Sánchez-Martínez M, Otero A. Factors Associated with Cell Phone Use in Adolescents in the Community of Madrid (Spain). Cyberpsychol Behav. Dec 10 2008 Ahead of print.
Cell phones are a fundamental part of everyday life for young people. They contribute to a young person’s identity and are viewed as a sign of independence. However, young users are also prone to intensive cell phone use and addiction, problems that have received little attention. Furthermore, adverse health behaviours such as smoking, greater alcohol consumption, and depression have been associated with excessive cell phone use in young people.
To measure cell phone use among secondary school adolescents and to explore the association between intensive cell phone use and socio-demographic and health variables.
A total of 1,328 students aged 13-20 years from 9 high schools in Madrid, Spain were invited to participate in a survey conducted between January and April 2007. Two students declined to participate. The questionnaire collected information on age, sex, cell phone use, academic performance in the previous year, family income, relationships with friends and family, free-time and leisure activities, use of tobacco, alcohol, and other drugs, and depressive symptoms.
Almost all students (96.5%) had at least one cell phone and 15.9% had two or more cell phones. By age 13, nearly four out of five students had acquired a cell phone. Over half of the participants (54.8%) said they took their cell phones to school, of which 83% kept them on during class, despite rules to the contrary in most schools. Of adolescents with cell phones, 76.3% sent text messages and 18.2% sent 4 or more messages per day. Cell phone dependence was measured by the questions: “Could you be without your cell phone for a day?” and “Do you think you are nothing without your cell phone?” Over one quarter of females and one tenth of males were dependent on their cell phones. According to the definition adopted, 41.7% of participants were intensive cell phones users. Female adolescents, those aged less than 16, those with a good compared to a problematic family income, and those living in rural compared to urban areas were more likely to be intensive cell phone users. Intensive cell phone use was also more common when depressive symptoms were present, among those who had failed in school, among adolescent smokers, and among those who drank alcohol to excess. Those who were dependent on their cell phones were three times as likely to be intensive cell phone users compared to those who were not dependent.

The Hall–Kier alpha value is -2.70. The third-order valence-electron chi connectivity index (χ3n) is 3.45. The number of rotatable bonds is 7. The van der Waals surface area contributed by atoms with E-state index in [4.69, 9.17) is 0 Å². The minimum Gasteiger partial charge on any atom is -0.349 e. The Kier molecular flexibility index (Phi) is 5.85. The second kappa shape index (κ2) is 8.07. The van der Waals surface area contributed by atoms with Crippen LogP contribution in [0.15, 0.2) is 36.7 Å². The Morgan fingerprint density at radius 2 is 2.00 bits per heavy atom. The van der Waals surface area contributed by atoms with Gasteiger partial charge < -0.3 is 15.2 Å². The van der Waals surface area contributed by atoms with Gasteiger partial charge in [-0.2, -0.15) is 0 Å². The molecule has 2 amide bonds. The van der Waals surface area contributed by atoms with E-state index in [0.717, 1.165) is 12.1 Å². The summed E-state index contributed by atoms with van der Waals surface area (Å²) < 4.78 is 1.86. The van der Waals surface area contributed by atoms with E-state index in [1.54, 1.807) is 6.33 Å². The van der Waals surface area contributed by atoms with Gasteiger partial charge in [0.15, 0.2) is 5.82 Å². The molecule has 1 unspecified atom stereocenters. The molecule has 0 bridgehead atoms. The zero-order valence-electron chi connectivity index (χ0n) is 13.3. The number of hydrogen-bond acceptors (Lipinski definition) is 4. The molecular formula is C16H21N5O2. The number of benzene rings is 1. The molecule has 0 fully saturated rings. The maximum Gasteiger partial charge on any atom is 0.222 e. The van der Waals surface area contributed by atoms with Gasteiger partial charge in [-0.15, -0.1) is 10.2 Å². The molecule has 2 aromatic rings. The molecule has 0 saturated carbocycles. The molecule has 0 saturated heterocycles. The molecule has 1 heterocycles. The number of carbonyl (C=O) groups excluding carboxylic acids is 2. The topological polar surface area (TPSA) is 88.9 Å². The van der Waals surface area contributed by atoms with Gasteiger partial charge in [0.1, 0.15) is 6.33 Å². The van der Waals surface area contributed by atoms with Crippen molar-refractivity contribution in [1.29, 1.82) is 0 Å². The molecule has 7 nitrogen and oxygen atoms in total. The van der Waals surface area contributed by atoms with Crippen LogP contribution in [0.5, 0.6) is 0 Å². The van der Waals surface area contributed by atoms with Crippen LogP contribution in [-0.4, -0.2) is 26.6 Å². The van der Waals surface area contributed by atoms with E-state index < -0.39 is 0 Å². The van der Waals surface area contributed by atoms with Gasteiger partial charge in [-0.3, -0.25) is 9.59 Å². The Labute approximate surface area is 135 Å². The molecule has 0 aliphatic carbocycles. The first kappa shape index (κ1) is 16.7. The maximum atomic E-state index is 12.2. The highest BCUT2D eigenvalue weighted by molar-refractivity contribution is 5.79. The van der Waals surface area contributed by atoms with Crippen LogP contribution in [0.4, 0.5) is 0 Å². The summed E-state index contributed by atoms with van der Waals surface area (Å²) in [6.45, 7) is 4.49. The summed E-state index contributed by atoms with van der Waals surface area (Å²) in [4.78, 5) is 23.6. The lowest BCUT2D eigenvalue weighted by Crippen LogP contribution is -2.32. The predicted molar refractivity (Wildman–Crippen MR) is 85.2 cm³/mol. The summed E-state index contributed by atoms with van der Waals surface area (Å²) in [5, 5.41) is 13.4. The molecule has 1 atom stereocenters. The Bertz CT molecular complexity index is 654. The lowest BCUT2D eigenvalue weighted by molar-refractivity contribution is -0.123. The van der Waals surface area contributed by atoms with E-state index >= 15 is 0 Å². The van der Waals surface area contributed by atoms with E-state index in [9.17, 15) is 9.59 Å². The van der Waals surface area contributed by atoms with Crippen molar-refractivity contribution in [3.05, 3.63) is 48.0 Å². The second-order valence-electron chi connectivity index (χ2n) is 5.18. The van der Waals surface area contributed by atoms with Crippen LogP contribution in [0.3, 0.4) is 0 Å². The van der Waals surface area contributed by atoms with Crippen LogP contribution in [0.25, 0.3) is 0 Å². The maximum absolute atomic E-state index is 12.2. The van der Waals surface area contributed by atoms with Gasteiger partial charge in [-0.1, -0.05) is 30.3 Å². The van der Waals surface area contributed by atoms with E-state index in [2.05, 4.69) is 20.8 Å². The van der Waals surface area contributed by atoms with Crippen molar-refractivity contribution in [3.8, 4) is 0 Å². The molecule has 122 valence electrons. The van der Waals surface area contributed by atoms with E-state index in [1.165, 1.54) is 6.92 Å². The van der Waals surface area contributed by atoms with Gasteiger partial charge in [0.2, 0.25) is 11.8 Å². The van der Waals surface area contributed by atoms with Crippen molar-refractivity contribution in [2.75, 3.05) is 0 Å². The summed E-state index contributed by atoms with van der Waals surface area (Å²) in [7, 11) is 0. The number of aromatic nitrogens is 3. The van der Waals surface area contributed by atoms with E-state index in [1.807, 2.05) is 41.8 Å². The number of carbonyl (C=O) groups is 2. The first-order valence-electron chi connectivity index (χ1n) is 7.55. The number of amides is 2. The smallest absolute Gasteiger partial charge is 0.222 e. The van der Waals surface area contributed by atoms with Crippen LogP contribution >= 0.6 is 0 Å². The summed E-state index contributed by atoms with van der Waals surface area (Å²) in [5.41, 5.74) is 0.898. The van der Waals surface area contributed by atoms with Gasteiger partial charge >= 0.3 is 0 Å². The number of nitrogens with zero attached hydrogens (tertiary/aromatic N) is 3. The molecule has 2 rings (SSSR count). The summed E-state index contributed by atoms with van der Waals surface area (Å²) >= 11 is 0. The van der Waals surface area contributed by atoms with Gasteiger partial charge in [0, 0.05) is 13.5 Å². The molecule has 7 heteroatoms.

Interpretation and Limitations
The students included in the current study were similar to those in the rest of Spain with respect to demographics and health. Therefore, these results are likely applicable to a wider population. Nonetheless, since the students were studied at one point in time, it is impossible to determine whether intensive cell phone use caused the adverse health effects or vice versa. Furthermore, the validity of some of the questions used in this study has not been tested and the students’ responses may not have been truthful or accurate.
More education on safe and responsible cell phone use is needed for adolescents, especially for those with unhealthy behaviours and poor school performance, and parents and educators must fulfill this need.